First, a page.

This morning I dropped off my 1990 Honda Civic station wagon at High Road Automotive for its routine quarterly oil change and checkup. I wandered home along Ballard Avenue; it was nearly 9 a.m. but only the old industrial buildings were open. Most of the trendy new shops don't wake up until 11.
I headed up 24th Avenue NW and had just stopped in at the java place on the corner of NW 59th Street for a latte when my cell phone rang. It was High Road. They said the car needed a new clutch, but the new clutch, with labor, would be quite a bit more than the book value of the 1990 Civic.
I asked them to give me half an hour to think about it. Then I walked out of the coffee shop, sat down on the curb, and burst into tears. I really like that car. In addition to having it thoroughly pampered at High Road, I get it detailed every spring, touch up scratches in the metallic paint, and, of course, have it decorated with custom bumper stickers.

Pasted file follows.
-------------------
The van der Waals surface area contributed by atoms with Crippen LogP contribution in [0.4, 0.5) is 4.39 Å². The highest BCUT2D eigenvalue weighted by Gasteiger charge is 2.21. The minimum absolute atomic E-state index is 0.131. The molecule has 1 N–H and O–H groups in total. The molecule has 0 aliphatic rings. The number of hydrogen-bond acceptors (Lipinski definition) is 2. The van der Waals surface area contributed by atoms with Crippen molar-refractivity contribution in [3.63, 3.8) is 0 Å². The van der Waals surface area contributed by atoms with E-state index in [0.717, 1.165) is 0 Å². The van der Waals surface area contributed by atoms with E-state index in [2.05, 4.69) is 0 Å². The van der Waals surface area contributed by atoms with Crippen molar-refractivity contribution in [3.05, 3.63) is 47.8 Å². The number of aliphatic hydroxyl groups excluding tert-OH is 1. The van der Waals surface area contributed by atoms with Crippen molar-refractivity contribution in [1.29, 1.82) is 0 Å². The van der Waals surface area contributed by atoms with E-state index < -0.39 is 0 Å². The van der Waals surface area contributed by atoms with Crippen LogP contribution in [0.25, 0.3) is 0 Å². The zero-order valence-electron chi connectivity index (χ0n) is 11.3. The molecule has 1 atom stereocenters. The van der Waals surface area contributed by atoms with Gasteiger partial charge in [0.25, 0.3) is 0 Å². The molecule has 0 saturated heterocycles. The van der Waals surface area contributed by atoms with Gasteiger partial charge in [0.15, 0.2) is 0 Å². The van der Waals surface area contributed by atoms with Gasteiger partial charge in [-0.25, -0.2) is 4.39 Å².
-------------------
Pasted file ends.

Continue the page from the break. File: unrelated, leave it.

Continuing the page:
I can make the case that it's worth installing a new clutch and keeping the car because it's in otherwise excellent condition (only 80,000 miles in 17 years) and likely to keep running to 200,000 miles. But it's also true that the car lacks airbags, and that Zorg dislikes driving it because it has a manual transmission.
For the past two years, I've been looking at the new Honda Fit, a very similar compact station wagon. It has great ratings from Consumer Reports, a more-than-reasonable price tag, all the safety features, and even a connection for my iPod.
So perhaps it's time to move into the 21st century.
But not until I find a good home for the Civic.
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